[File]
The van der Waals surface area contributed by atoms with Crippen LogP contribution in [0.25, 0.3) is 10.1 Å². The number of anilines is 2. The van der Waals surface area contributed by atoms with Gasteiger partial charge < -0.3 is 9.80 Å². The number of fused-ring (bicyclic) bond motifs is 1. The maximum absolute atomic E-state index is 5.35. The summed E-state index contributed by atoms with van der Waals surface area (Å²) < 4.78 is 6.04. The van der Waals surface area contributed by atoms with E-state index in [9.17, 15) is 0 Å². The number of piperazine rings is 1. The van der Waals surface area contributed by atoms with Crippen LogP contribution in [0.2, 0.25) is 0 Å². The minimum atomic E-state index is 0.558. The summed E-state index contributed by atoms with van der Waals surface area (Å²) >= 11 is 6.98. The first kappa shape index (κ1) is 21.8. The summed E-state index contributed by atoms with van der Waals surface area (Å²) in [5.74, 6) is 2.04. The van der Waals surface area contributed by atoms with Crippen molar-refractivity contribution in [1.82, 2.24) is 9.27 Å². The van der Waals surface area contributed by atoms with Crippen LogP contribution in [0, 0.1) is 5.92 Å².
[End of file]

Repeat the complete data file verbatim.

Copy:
The van der Waals surface area contributed by atoms with Crippen LogP contribution in [0.25, 0.3) is 10.1 Å². The number of anilines is 2. The van der Waals surface area contributed by atoms with Gasteiger partial charge < -0.3 is 9.80 Å². The number of fused-ring (bicyclic) bond motifs is 1. The maximum absolute atomic E-state index is 5.35. The summed E-state index contributed by atoms with van der Waals surface area (Å²) < 4.78 is 6.04. The van der Waals surface area contributed by atoms with E-state index in [9.17, 15) is 0 Å². The number of piperazine rings is 1. The van der Waals surface area contributed by atoms with Crippen LogP contribution in [0.2, 0.25) is 0 Å². The minimum atomic E-state index is 0.558. The summed E-state index contributed by atoms with van der Waals surface area (Å²) >= 11 is 6.98. The first kappa shape index (κ1) is 21.8. The summed E-state index contributed by atoms with van der Waals surface area (Å²) in [5.74, 6) is 2.04. The van der Waals surface area contributed by atoms with Crippen molar-refractivity contribution in [1.82, 2.24) is 9.27 Å². The van der Waals surface area contributed by atoms with Crippen LogP contribution in [0, 0.1) is 5.92 Å².